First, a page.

In July, 1923, a white woman, aged 45, was seen in the outpatient department of Bellevue Hospital with a throbbing swelling in the right side of her neck. There were hard nodules about this area, and she was referred to the Memorial Hospital for treatment for metastatic carcinoma. A specimen removed from the neck showed chronic inflammatory disease. She returned to the clinic and was admitted to the First Surgical division on Nov. 6, 1923, for observation.
She was complaining of severe pain. On examination she appeared to be rather old for her age, with considerable arteriosclerosis. She had a tremor of the hands and head, which was diagnosed paralysis agitans. The aneurysm in the neck was thought to be of the right common carotid artery. The Wassermann reaction was negative. In view of her general condition operation did not seem advisable, and she was discharged on November 27.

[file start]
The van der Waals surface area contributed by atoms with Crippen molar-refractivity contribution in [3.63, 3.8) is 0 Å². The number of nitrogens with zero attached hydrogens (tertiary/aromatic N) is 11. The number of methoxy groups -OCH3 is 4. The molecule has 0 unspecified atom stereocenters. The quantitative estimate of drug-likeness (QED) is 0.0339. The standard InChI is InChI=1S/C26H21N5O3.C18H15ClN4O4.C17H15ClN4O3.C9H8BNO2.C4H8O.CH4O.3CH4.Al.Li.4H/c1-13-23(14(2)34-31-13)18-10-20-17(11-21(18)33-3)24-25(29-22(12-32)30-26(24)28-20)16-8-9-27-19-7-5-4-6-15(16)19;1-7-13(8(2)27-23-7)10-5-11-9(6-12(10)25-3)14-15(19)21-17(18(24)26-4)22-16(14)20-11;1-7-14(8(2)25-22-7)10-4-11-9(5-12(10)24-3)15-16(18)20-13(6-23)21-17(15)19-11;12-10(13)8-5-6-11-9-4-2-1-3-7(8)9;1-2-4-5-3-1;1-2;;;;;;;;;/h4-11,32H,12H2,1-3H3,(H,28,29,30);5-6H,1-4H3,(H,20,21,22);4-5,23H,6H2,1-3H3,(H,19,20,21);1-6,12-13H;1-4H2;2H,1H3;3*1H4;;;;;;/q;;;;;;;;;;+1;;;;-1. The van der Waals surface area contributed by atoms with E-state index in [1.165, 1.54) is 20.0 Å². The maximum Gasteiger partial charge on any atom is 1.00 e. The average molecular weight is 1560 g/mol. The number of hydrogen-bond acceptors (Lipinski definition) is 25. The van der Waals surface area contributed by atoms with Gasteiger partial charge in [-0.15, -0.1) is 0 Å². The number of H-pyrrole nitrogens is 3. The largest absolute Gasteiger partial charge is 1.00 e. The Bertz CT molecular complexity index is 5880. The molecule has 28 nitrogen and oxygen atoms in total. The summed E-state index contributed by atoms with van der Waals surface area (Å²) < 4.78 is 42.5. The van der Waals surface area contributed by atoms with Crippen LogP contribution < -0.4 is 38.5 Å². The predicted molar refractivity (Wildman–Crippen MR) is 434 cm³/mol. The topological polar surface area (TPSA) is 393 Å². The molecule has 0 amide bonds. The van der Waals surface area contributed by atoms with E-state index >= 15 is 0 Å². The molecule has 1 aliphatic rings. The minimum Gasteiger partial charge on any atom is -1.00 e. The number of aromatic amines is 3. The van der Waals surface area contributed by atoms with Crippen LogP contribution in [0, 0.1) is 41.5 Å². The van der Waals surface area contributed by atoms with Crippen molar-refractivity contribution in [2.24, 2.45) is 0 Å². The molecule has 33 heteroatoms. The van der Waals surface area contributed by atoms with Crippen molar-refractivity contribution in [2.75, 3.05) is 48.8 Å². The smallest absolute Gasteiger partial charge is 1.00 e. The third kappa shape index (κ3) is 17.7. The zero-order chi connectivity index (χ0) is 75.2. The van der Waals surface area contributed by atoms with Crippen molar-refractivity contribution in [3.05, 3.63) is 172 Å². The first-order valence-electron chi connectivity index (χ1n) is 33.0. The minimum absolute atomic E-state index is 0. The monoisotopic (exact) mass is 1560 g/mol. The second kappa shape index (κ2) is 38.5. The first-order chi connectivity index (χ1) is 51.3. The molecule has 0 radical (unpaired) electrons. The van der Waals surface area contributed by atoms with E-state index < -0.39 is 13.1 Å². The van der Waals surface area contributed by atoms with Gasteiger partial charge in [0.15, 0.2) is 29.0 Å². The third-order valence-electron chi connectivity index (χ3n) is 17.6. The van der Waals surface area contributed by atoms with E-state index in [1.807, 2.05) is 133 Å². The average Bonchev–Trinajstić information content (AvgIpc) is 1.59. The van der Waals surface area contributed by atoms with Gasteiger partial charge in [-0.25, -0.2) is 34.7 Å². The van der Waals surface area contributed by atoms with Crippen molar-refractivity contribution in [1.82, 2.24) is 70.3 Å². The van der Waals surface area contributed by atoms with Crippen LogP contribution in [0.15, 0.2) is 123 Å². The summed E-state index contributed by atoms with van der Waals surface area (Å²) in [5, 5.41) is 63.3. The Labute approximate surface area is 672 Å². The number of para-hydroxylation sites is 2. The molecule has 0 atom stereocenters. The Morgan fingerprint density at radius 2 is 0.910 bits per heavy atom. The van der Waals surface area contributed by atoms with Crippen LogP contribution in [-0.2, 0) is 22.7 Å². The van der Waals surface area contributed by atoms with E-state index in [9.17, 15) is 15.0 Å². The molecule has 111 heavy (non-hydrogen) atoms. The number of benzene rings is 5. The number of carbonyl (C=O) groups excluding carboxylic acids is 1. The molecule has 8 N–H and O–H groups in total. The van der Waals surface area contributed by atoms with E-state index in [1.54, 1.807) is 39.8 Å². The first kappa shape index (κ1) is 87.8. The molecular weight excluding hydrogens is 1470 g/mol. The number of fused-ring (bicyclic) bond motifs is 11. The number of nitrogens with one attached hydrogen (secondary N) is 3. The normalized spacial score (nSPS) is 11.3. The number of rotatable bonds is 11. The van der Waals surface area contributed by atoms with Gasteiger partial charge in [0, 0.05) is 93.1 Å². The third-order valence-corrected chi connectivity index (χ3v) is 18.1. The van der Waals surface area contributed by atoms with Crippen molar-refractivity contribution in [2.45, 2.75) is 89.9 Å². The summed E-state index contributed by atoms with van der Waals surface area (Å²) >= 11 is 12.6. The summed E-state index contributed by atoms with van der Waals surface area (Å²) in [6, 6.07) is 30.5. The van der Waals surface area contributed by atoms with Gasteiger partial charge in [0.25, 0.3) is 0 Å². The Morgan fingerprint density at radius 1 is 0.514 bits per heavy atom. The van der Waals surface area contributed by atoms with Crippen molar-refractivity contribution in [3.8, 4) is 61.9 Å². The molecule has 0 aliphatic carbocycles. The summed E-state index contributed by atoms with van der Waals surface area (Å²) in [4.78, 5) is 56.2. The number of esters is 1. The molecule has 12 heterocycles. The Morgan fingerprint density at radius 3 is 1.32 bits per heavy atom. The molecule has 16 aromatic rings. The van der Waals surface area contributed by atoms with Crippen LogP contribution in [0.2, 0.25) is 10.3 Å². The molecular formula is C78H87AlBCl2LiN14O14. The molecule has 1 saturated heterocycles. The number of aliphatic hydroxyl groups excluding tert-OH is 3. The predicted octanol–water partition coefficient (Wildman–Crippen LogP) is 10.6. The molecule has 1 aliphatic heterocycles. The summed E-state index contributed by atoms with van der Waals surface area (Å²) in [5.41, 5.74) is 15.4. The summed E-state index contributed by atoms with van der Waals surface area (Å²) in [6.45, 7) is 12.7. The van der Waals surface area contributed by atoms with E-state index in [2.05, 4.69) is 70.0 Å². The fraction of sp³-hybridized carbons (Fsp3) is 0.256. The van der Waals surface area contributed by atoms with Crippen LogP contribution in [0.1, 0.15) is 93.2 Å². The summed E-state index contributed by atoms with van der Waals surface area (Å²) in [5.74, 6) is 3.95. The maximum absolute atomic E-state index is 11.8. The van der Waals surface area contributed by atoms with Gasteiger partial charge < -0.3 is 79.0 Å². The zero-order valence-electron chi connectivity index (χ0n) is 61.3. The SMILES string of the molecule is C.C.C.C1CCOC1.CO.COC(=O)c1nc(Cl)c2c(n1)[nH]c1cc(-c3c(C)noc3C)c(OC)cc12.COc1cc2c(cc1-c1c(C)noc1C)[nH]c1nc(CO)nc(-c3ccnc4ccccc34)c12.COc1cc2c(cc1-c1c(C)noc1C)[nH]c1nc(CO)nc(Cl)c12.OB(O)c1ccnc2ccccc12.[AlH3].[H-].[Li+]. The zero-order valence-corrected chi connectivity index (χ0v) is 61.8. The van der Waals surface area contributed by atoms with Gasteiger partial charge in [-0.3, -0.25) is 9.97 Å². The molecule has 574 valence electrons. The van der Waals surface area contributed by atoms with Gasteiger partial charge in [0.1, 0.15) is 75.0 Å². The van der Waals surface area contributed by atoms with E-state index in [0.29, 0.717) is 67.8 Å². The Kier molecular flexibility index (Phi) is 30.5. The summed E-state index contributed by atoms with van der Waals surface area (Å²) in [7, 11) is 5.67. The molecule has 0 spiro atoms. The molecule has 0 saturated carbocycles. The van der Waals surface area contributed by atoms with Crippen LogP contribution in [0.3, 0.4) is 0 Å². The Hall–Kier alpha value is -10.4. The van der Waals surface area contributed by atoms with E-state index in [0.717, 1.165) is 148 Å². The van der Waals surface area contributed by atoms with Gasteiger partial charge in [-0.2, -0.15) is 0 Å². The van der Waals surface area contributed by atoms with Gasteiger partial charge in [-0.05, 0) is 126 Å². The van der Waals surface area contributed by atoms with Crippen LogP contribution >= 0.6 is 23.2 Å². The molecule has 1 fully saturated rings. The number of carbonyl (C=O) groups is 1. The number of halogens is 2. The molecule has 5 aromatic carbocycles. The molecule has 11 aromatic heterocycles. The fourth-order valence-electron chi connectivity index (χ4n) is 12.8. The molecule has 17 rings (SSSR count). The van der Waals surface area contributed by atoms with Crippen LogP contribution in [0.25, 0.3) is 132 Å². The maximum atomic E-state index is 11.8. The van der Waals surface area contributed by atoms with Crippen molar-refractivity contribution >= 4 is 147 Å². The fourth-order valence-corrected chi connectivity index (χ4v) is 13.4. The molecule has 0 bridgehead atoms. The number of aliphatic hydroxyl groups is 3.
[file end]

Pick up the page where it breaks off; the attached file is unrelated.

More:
GREENOUGH J. OPERATIONS ON THE INNOMINATE ARTERY: REPORT OF A SUCCESSFUL LIGATION. Arch Surg. 1929;19(6):1484–1544. doi:10.1001/archsurg.1929.01150060546028
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